[robg adds: We don't normally feature pointers to iPhone apps as hints, but push email and the iPhone have been a popular subject around here, and this looks like a reasonable solution for those looking for something better.]
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Push any email to the iPhone via third-party app | 7 comments | Create New Account
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Push any email to the iPhone via third-party app
Authored by: VesperDEM on Aug 11, '09 08:22:34AM

I guess the big question here is: Can you trust all your email to a 3rd party site? Not to mention you have to forward all your email to their domain.

I'm still waiting for GPush or not going to worry about it at all. I mean really. Do we really need to know about an email arriving this very instant or just a few minutes later.



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Push any email to the iPhone via third-party app
Authored by: imcquill on Aug 11, '09 01:56:46PM

They have a pretty clear privacy policy on their website. They delete your email before they even send out the notification. I suppose I wouldn't use it with a super important email address.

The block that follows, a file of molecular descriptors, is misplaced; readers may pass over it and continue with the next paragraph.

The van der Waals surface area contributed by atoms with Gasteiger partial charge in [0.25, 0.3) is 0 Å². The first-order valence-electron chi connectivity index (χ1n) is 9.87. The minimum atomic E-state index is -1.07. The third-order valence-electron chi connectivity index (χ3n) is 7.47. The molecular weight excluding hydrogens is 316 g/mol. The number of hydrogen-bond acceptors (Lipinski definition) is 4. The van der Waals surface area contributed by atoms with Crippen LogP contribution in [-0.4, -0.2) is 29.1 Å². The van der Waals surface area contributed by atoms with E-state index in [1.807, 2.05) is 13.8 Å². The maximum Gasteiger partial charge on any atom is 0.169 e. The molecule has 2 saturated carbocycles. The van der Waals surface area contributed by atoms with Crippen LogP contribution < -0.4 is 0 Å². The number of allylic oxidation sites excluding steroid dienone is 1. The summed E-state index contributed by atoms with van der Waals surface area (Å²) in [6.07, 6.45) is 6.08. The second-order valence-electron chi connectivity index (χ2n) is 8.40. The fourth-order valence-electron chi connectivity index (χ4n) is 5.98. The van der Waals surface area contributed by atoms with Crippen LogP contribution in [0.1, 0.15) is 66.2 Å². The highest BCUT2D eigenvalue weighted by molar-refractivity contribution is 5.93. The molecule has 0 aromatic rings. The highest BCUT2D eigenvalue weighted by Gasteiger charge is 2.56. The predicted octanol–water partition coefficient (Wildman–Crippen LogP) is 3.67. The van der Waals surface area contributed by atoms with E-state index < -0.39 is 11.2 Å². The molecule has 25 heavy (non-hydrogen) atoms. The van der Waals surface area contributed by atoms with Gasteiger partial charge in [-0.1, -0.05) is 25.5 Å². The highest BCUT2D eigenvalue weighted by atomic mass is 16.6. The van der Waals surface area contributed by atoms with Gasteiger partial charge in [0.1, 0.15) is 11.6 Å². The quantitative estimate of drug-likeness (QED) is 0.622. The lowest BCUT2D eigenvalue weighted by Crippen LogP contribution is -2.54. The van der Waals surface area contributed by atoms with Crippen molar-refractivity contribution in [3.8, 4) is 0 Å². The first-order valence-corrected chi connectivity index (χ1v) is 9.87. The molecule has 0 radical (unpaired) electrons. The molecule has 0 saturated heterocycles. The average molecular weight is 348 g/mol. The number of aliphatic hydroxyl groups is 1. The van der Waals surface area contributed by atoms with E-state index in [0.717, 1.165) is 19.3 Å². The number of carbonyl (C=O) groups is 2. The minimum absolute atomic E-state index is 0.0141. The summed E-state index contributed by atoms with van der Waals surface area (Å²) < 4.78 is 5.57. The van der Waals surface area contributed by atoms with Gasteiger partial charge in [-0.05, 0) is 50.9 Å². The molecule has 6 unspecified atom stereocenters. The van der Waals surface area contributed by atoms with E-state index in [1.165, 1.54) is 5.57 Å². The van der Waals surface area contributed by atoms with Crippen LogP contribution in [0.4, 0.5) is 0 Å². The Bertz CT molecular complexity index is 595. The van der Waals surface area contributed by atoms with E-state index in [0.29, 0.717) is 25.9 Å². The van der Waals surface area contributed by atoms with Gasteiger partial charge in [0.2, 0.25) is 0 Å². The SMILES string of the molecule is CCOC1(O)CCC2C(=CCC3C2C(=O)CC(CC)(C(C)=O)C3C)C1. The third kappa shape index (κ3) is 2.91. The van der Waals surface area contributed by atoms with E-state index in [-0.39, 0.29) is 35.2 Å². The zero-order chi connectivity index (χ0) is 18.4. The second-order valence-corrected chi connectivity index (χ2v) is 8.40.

In terms of the push thing, for me, the on-screen notifications are a much bigger deal than the push.. it really does save time by not needing to check email as frequently (like GrowlMail). But everyone has their own use cases, and certainly, there are plenty of people for whom push email is important. Many BlackBerry users have become accustomed to rock solid push email. This brings iPhone users a little closer.



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MSG Push (an alternative to the app in this hint)
Authored by: ridogi on Aug 11, '09 08:42:39AM

This can also be accomplished with msgpush.com, a beta service that let's you push most IMAP accounts. It works by creating an Exchange account on your phone so if you already have an Exchange account this is not for you. They suggest setting up your IMAP account to check manually. When you receive new mail it increases the Mail application's red dot counter, and then opening your imap account's inbox will download your mail. There is a delay while it actually downloads the mail, but you don't have to interact with the MSG account as it removes the new message notifications automatically so you are only interacting with your IMAP account.

You of course must provide them with your password. The service is free now, but I don't know if they will charge in the future. I tried it out right when they launched and their support was very helpful.



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Pseudo-push email via Prowl for iPhone
Authored by: horhey23 on Aug 11, '09 09:08:38AM